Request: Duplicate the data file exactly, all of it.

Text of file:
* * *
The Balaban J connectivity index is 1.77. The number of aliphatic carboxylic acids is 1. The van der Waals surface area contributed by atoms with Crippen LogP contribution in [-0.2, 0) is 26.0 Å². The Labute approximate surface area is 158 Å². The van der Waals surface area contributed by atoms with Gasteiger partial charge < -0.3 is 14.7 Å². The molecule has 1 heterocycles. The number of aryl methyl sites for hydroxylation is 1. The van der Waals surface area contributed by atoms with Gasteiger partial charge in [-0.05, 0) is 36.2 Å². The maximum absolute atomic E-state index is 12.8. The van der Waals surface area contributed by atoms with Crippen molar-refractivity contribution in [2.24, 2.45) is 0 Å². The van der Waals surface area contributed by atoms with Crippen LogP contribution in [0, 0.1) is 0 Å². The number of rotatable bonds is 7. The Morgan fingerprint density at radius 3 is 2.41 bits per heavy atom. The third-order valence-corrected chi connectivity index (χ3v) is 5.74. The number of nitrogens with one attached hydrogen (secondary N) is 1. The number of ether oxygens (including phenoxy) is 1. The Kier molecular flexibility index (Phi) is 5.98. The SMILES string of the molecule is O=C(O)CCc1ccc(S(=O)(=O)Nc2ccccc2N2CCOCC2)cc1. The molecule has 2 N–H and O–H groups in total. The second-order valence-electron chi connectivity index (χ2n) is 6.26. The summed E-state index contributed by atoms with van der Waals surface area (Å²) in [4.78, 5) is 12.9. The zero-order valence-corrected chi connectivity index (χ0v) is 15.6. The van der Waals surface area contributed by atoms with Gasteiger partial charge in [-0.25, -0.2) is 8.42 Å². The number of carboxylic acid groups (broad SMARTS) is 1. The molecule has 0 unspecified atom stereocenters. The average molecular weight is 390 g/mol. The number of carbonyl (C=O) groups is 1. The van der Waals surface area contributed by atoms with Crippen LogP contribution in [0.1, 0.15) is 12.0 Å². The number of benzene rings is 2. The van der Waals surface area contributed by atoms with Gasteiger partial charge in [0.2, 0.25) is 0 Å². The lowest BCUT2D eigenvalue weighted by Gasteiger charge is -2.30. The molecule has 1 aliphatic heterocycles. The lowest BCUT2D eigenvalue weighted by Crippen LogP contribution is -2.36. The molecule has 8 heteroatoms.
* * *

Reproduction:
The Balaban J connectivity index is 1.77. The number of aliphatic carboxylic acids is 1. The van der Waals surface area contributed by atoms with Crippen LogP contribution in [-0.2, 0) is 26.0 Å². The Labute approximate surface area is 158 Å². The van der Waals surface area contributed by atoms with Gasteiger partial charge < -0.3 is 14.7 Å². The molecule has 1 heterocycles. The number of aryl methyl sites for hydroxylation is 1. The van der Waals surface area contributed by atoms with Gasteiger partial charge in [-0.05, 0) is 36.2 Å². The maximum absolute atomic E-state index is 12.8. The van der Waals surface area contributed by atoms with Crippen molar-refractivity contribution in [2.24, 2.45) is 0 Å². The van der Waals surface area contributed by atoms with Crippen LogP contribution in [0, 0.1) is 0 Å². The number of rotatable bonds is 7. The Morgan fingerprint density at radius 3 is 2.41 bits per heavy atom. The third-order valence-corrected chi connectivity index (χ3v) is 5.74. The number of nitrogens with one attached hydrogen (secondary N) is 1. The number of ether oxygens (including phenoxy) is 1. The Kier molecular flexibility index (Phi) is 5.98. The SMILES string of the molecule is O=C(O)CCc1ccc(S(=O)(=O)Nc2ccccc2N2CCOCC2)cc1. The molecule has 2 N–H and O–H groups in total. The second-order valence-electron chi connectivity index (χ2n) is 6.26. The summed E-state index contributed by atoms with van der Waals surface area (Å²) in [4.78, 5) is 12.9. The zero-order valence-corrected chi connectivity index (χ0v) is 15.6. The van der Waals surface area contributed by atoms with Gasteiger partial charge in [-0.25, -0.2) is 8.42 Å². The number of carboxylic acid groups (broad SMARTS) is 1. The molecule has 0 unspecified atom stereocenters. The average molecular weight is 390 g/mol. The number of carbonyl (C=O) groups is 1. The van der Waals surface area contributed by atoms with Crippen LogP contribution in [0.1, 0.15) is 12.0 Å². The number of benzene rings is 2. The van der Waals surface area contributed by atoms with Gasteiger partial charge in [0.2, 0.25) is 0 Å². The lowest BCUT2D eigenvalue weighted by Gasteiger charge is -2.30. The molecule has 1 aliphatic heterocycles. The lowest BCUT2D eigenvalue weighted by Crippen LogP contribution is -2.36. The molecule has 8 heteroatoms.